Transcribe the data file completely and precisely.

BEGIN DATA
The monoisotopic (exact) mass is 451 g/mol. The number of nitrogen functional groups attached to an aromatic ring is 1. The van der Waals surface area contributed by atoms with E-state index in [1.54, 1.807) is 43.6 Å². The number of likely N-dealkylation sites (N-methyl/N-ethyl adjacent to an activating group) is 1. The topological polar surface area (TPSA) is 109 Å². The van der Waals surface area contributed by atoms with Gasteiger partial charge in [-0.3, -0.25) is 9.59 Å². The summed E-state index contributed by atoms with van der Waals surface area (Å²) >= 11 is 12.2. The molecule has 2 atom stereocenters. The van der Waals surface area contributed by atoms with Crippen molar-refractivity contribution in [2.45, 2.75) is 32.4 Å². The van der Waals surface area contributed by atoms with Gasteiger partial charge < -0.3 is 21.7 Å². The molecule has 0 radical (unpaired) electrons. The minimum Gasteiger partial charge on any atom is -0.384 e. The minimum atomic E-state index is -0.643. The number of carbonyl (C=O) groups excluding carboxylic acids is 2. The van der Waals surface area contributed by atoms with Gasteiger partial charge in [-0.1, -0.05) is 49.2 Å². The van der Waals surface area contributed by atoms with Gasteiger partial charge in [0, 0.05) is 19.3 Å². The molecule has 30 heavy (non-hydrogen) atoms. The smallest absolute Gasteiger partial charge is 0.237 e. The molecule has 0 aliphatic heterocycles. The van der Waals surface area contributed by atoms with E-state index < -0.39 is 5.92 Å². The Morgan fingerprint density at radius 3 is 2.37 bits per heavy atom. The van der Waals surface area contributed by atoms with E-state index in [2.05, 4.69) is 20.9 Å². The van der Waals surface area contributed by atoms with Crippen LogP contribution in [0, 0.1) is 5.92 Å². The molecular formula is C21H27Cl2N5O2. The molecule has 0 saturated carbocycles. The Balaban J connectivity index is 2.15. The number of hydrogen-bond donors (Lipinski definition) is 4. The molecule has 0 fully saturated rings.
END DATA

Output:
The monoisotopic (exact) mass is 451 g/mol. The number of nitrogen functional groups attached to an aromatic ring is 1. The van der Waals surface area contributed by atoms with E-state index in [1.54, 1.807) is 43.6 Å². The number of likely N-dealkylation sites (N-methyl/N-ethyl adjacent to an activating group) is 1. The topological polar surface area (TPSA) is 109 Å². The van der Waals surface area contributed by atoms with Gasteiger partial charge in [-0.3, -0.25) is 9.59 Å². The summed E-state index contributed by atoms with van der Waals surface area (Å²) >= 11 is 12.2. The molecule has 2 atom stereocenters. The van der Waals surface area contributed by atoms with Crippen molar-refractivity contribution in [2.45, 2.75) is 32.4 Å². The van der Waals surface area contributed by atoms with Gasteiger partial charge < -0.3 is 21.7 Å². The molecule has 0 radical (unpaired) electrons. The minimum Gasteiger partial charge on any atom is -0.384 e. The minimum atomic E-state index is -0.643. The number of carbonyl (C=O) groups excluding carboxylic acids is 2. The van der Waals surface area contributed by atoms with Gasteiger partial charge in [-0.1, -0.05) is 49.2 Å². The van der Waals surface area contributed by atoms with Gasteiger partial charge in [0, 0.05) is 19.3 Å². The molecule has 30 heavy (non-hydrogen) atoms. The smallest absolute Gasteiger partial charge is 0.237 e. The molecule has 0 aliphatic heterocycles. The van der Waals surface area contributed by atoms with E-state index < -0.39 is 5.92 Å². The Morgan fingerprint density at radius 3 is 2.37 bits per heavy atom. The van der Waals surface area contributed by atoms with E-state index in [2.05, 4.69) is 20.9 Å². The van der Waals surface area contributed by atoms with Crippen LogP contribution in [0, 0.1) is 5.92 Å². The molecular formula is C21H27Cl2N5O2. The molecule has 0 saturated carbocycles. The Balaban J connectivity index is 2.15. The number of hydrogen-bond donors (Lipinski definition) is 4. The molecule has 0 fully saturated rings.